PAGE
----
The Economist’s “Lexington” has an odd column which puts its finger on exactly what’s so unusually dysfunctional about the U.S. Congress and then spends the rest of its column-inches missing the point. But here’s the great insightful part:
Above all, British politicians accept the rules of a simple game: the ruling party governs (occasionally in coalition) while the opposition bides its time.
American politics, as Lexington notes, is totally different from that. And this drives all sorts of difference. It’s an important insight, and I think it highlights why it’s important to get a comparative perspective on things. The grand poobahs of Washington tend to instead focus on personality characteristics. Politicians are just too mean and narrow-minded and need to get nicer! Lexington correctly sees that personal behavior is driven by institutional settings, and American institutions drive a certain kind of gridlock on conflict. And yet his conclusion forgets everything he’s learned:
America needs to make big changes if it is to live within its means. But this will not be done by tinkering with its system of government. It is the people who work the system who need to change, primarily by meeting their opponents half way. They could make a start by asking a member of the other party over for dinner.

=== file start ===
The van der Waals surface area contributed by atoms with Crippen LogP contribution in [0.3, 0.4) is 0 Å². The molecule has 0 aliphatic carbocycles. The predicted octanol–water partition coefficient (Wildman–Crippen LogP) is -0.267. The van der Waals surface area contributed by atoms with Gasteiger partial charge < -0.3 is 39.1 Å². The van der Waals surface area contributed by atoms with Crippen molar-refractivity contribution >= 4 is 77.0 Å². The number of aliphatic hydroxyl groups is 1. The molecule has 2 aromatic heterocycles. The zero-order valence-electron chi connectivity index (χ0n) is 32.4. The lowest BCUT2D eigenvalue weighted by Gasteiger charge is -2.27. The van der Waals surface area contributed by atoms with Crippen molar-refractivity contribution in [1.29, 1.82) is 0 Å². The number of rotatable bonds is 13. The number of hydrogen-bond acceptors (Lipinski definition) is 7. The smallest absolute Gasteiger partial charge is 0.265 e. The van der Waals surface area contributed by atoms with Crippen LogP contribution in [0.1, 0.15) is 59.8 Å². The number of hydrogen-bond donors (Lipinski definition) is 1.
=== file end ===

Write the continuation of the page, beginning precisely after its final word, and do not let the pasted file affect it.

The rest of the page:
This just really can’t be right if you think about it. Get some policy writers from diverse perspectives in a room together, and you’ll quickly find points of common ground and win-win compromises emerging. Get some graybeard former politicians from diverse perspectives in a room together, and you’ll quickly find points of common ground and win-win compromises emerging. Get some active politicians from diverse perspective in a room together to talk about an issue that’s not at the fore-front of the political agenda, and you’ll quickly find points of common ground and win-win compromises emerging (think the Wyden-Bennett Health Americans Act). And yet it doesn’t happen. Why doesn’t it happen? It’s because of characteristics of the system that are much larger than any one man, woman, or dinner party.